113 community Health workers in Cameroon acquired skills to improve retention of women living with HIV and GBV prevention

Date: Friday, July 19, 2019

 

A cross section of participants during the training workshop in Bertuoa.
A cross section of participants during the training workshop in Bertuoa. Photo Credit: Joseph Lindjeck/UN Women

113 district and community health workers in Bertuoa and Bafia have been trained on the active research of women living with HIV and the prevention of gender-based violence during two capacity building workshops organized by the National Aids Control Committee (CNLS) and UN Women. The main objective of the workshops organized in July 2019 in Bertuoa and Bafia respectively was to improve the retention of women living with HIV without exposing their children in order to reduces mother-to-child transmission of HIV in health districts.

These trainings have equipped the health workers with skills on research and data collection tools relative to active research techniques within community of women and children living with HIV. Gender and HIV experts also drilled the health workers on techniques to search for HIV+ women absent for follow-up during the post-natal consultation, as well as on gender-sensitive research and Communication within the community.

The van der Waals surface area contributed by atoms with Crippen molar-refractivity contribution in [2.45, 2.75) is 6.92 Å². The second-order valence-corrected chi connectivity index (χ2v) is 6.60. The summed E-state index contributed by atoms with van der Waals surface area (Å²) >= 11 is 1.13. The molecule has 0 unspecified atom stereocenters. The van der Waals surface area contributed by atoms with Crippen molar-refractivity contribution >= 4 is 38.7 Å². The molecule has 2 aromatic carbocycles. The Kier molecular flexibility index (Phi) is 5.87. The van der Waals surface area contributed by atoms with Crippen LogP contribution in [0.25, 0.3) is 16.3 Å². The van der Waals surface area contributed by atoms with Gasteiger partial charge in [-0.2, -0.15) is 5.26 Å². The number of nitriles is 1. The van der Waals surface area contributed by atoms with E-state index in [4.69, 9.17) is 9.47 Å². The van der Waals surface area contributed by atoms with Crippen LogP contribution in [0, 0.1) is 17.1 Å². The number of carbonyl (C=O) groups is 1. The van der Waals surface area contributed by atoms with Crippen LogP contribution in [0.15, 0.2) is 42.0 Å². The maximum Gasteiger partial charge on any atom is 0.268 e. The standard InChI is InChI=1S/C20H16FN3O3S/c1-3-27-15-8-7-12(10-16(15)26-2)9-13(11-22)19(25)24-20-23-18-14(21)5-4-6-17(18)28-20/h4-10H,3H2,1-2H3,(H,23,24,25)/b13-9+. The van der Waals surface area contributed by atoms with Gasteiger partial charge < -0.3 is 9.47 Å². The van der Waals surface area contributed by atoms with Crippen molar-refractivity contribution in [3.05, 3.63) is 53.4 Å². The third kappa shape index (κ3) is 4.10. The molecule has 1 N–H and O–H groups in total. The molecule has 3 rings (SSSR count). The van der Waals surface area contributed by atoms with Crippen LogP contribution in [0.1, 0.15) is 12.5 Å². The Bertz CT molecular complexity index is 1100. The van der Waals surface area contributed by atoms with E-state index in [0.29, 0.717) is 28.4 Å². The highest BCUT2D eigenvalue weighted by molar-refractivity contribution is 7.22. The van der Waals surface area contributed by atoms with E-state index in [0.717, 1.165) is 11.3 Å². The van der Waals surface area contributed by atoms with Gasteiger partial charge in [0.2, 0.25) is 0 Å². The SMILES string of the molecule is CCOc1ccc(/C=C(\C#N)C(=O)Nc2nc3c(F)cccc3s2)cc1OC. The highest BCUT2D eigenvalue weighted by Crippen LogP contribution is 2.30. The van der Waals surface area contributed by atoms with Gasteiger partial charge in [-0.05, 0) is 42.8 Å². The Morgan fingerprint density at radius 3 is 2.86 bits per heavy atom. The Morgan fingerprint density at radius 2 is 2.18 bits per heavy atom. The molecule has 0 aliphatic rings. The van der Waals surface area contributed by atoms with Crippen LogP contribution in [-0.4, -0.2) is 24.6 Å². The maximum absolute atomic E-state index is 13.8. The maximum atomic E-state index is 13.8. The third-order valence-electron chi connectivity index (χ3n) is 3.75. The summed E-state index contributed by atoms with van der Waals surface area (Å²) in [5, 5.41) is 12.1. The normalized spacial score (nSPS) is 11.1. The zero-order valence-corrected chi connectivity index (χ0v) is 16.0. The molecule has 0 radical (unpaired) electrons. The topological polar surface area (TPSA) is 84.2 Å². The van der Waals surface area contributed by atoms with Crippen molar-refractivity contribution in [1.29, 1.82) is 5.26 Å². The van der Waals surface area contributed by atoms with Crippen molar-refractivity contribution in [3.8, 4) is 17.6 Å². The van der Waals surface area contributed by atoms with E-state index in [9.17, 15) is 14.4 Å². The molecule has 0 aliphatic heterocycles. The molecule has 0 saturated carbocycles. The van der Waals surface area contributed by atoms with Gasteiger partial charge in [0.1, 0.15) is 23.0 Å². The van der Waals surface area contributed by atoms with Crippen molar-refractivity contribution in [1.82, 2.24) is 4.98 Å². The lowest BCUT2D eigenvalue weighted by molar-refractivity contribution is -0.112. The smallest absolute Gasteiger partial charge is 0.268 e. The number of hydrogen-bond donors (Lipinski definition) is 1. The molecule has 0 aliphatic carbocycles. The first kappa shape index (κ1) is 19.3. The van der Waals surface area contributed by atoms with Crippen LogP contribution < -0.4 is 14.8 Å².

Participants performing a simulation exercises during the training workshop in Bafia.
Participants performing a simulation exercises during the training workshop in Bafia. Photo Credit: Joseph Lindjeck/UN Women

Participants expressed their satisfaction on the skills acquired during the training. According to NTSONG Brigitte, one of the community health workers appreciated the training “these new skills on gender and HIV will allow us to better take into account the sensitivity and specificity of our community members to raise their awareness.

Beyond the versatility of community health workers in different activities for several sectors such as malaria and tuberculosis, the skills acquired during the capacity building workshops is an additional useful skill.  The participants acknowledged that the skills will be useful to provide an adequate response towards overcoming low coverage in prenatal consultations, low retention of pregnant women initiated with antiretroviral treatment and low return to postal consultation of children exposed children exposed to HIV.